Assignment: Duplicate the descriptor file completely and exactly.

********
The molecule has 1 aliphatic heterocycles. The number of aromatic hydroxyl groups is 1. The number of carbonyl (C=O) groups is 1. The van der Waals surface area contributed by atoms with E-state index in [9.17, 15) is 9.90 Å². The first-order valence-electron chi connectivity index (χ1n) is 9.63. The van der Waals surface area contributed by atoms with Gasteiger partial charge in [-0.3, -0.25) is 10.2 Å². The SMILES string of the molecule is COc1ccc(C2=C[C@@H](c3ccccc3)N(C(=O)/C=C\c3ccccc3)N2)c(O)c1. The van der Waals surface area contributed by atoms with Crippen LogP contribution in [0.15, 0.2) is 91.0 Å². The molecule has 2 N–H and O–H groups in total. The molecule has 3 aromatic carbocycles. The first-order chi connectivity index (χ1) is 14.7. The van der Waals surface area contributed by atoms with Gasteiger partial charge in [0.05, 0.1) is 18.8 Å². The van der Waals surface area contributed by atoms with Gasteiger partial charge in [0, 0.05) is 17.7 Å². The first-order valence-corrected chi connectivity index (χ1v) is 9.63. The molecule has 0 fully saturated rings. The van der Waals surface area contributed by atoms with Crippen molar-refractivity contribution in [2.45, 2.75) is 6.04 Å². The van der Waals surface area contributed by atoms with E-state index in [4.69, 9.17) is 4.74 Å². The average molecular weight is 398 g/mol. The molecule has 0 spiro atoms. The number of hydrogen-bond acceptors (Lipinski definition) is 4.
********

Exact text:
The molecule has 1 aliphatic heterocycles. The number of aromatic hydroxyl groups is 1. The number of carbonyl (C=O) groups is 1. The van der Waals surface area contributed by atoms with E-state index in [9.17, 15) is 9.90 Å². The first-order valence-electron chi connectivity index (χ1n) is 9.63. The van der Waals surface area contributed by atoms with Gasteiger partial charge in [-0.3, -0.25) is 10.2 Å². The SMILES string of the molecule is COc1ccc(C2=C[C@@H](c3ccccc3)N(C(=O)/C=C\c3ccccc3)N2)c(O)c1. The van der Waals surface area contributed by atoms with Crippen LogP contribution in [0.15, 0.2) is 91.0 Å². The molecule has 2 N–H and O–H groups in total. The molecule has 3 aromatic carbocycles. The first-order chi connectivity index (χ1) is 14.7. The van der Waals surface area contributed by atoms with Gasteiger partial charge in [0.05, 0.1) is 18.8 Å². The van der Waals surface area contributed by atoms with Gasteiger partial charge in [0, 0.05) is 17.7 Å². The first-order valence-corrected chi connectivity index (χ1v) is 9.63. The molecule has 0 fully saturated rings. The van der Waals surface area contributed by atoms with Crippen molar-refractivity contribution in [2.45, 2.75) is 6.04 Å². The van der Waals surface area contributed by atoms with E-state index in [4.69, 9.17) is 4.74 Å². The average molecular weight is 398 g/mol. The molecule has 0 spiro atoms. The number of hydrogen-bond acceptors (Lipinski definition) is 4.